This year, the married couple that produces the Heart of the City Festival have new names.
Terry Hunter can now call himself Nang Gulgaa; his wife, Savannah Walling, bears the name hl Gat’saa. It came as a result of them being adopted into the Stlenga-lanas Haida clan in May.
“We knew that there had been quite a lot of preparation and thought that had gone into asking us to do this,” Walling told the Straight in a recent phone interview. “And we also knew that it would be a journey that would carry responsibilities that would unfold over time.”
Her Haida name means “supporter of all”, whereas her husband’s is translated as “industrious one”. Hunter, who was also on the call, told the Straight that the adoption is linked to the work they did in helping draw attention to Haida carver Skundaal’s (whose English name is Bernice Williams) Survivors Totem Pole.
The thousand-year-old pole was raised in the Downtown Eastside in 2016. Last year, the Heart of the City Festival screened Susanne Tabata’s 25-minute film about how it was carved and then raised in Pigeon Park at Carrall and Hastings streets.
“We know it’s a game-changing situation to us,” Hunter said of being adopted into a Haida clan. “It deepens our relationship to this community and it deepens our responsibility to this land as members of this clan.”
This year, the Heart of the City Festival’s theme is “Stories We Need to Hear”. And one of the stories that festivalgoers will be exposed to this year is Hunter and Walling’s 50-year journey as creative artists, producers, community builders, and residents of the Downtown Eastside.
The online event will take place from 1 to 2:30 p.m. on October 31, featuring stories, memories and conversations with long-time colleagues. They include the former director of the Carnegie Community Centre, Michael Clague, as well as multimedia artists Rosemary Georgeson and Mildred Grace German, dancer and choreographer Karen Jamieson, and writer and producer Renae Morriseau.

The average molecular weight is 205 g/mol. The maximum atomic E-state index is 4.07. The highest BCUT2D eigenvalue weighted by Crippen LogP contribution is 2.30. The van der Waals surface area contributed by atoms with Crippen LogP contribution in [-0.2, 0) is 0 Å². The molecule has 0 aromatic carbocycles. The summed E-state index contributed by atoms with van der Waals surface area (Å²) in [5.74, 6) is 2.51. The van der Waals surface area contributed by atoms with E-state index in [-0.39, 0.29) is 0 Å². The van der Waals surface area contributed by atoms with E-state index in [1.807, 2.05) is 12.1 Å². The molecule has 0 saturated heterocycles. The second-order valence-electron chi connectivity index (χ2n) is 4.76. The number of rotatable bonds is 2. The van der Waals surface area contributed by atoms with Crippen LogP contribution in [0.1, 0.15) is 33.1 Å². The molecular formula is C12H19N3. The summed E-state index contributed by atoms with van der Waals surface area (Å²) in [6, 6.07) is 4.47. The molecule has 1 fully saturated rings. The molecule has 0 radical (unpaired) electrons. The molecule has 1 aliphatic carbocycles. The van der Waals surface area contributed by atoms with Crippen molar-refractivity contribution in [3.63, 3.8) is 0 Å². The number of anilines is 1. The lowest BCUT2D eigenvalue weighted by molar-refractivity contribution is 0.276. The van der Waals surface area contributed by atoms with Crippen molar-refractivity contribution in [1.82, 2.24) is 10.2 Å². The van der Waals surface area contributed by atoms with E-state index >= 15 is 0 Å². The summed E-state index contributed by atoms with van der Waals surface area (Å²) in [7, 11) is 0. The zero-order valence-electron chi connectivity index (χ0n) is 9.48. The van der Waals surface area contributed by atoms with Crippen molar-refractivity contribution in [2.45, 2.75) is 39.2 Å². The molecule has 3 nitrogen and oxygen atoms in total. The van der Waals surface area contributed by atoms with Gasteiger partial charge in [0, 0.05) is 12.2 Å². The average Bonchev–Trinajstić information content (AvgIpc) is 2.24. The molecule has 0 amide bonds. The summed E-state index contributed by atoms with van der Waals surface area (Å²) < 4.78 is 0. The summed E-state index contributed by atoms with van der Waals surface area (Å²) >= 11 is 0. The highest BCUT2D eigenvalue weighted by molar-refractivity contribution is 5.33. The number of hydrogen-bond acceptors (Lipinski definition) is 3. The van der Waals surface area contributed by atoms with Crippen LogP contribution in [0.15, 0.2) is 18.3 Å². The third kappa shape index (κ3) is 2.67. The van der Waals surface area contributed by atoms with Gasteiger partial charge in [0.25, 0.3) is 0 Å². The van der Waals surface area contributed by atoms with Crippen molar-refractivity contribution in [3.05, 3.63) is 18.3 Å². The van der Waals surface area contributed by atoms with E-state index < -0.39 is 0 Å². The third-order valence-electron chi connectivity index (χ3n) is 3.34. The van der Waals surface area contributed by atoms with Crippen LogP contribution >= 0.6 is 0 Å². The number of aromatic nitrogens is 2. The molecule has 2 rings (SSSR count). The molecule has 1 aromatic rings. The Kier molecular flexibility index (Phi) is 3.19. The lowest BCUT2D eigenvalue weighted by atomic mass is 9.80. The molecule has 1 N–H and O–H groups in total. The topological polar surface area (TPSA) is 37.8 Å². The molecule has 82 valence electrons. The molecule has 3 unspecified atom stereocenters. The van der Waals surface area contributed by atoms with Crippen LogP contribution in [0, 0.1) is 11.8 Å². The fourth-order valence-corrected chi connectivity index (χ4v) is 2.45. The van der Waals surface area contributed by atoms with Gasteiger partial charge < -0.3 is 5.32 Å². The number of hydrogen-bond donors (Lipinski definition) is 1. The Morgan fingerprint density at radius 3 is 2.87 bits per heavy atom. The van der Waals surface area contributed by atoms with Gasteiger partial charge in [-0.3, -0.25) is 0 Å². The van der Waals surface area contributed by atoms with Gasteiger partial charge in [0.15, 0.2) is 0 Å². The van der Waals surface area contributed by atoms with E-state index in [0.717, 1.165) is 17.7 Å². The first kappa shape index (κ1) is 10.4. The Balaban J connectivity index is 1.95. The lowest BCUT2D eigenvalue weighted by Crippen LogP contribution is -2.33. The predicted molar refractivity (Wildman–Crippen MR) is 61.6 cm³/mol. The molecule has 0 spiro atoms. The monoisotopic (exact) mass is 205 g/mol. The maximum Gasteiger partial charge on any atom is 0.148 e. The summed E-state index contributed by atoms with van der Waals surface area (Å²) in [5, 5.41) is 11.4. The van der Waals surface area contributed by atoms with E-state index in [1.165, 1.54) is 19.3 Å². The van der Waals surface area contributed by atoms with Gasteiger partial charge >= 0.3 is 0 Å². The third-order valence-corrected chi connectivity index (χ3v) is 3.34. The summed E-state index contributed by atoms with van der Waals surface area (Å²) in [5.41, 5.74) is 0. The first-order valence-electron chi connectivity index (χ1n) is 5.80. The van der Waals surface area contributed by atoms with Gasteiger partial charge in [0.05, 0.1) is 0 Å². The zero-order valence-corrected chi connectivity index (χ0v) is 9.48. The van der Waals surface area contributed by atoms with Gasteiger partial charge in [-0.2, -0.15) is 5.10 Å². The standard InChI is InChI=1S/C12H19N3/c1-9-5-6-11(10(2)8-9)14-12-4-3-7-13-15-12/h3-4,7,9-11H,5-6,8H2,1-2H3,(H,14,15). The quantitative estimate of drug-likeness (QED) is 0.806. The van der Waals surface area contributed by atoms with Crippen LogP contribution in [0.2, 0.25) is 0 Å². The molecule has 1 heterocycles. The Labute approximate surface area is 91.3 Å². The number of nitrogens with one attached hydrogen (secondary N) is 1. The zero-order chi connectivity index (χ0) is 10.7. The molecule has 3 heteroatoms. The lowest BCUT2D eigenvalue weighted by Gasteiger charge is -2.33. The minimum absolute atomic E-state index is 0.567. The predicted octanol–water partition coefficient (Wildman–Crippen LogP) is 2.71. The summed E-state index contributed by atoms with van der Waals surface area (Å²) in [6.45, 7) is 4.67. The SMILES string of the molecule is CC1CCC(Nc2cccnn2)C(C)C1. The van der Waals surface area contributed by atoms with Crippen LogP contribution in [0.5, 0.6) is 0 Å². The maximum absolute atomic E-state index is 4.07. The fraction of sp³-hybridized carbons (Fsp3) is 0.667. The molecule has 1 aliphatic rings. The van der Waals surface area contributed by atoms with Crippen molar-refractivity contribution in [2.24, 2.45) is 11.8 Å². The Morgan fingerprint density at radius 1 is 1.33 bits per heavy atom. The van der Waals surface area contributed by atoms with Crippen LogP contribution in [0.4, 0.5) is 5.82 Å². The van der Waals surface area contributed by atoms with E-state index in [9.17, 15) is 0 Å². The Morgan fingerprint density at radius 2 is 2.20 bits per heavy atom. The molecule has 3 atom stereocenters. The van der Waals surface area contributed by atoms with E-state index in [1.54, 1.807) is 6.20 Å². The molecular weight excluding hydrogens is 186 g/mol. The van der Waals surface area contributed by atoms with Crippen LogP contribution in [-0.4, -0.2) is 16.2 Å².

In addition, there will be a photo exhibit from October 27 to November 27 in the Carnegie Centre’s third-floor gallery.
According to Hunter, this display will be artfully presented, but it won’t be filled with framed photos like something a person might see in a museum.
“We’re also going to be sharing the photos online,” Hunter said. “We will use the photographs as a springboard [for] talking about our work. And thanking and acknowledging the many incredible colleagues we’ve worked with over the years.”
It’s been a long and unusual road they’ve taken together over the past 50 years. They met when they were both involved in a noncredit arts program at Simon Fraser University. Hunter recalled being totally smitten seeing Walling dancing on-stage. He was even more thrilled when she joined a mime troupe that he was part of.
“Simon Fraser University was full of Americans who had come up to avoid the war,” Hunter said. “So a lot of my friends like Savannah and others were Americans. And the arts were a place that people gravitated to—to explore and to give a voice to their creativity.”
Walling pointed out that many highly skilled choreographers, dancers, and theatre artists were coming from all over the city to take the noncredit courses. “There was quite a lot of interdisciplinary mixing at that time,” she noted.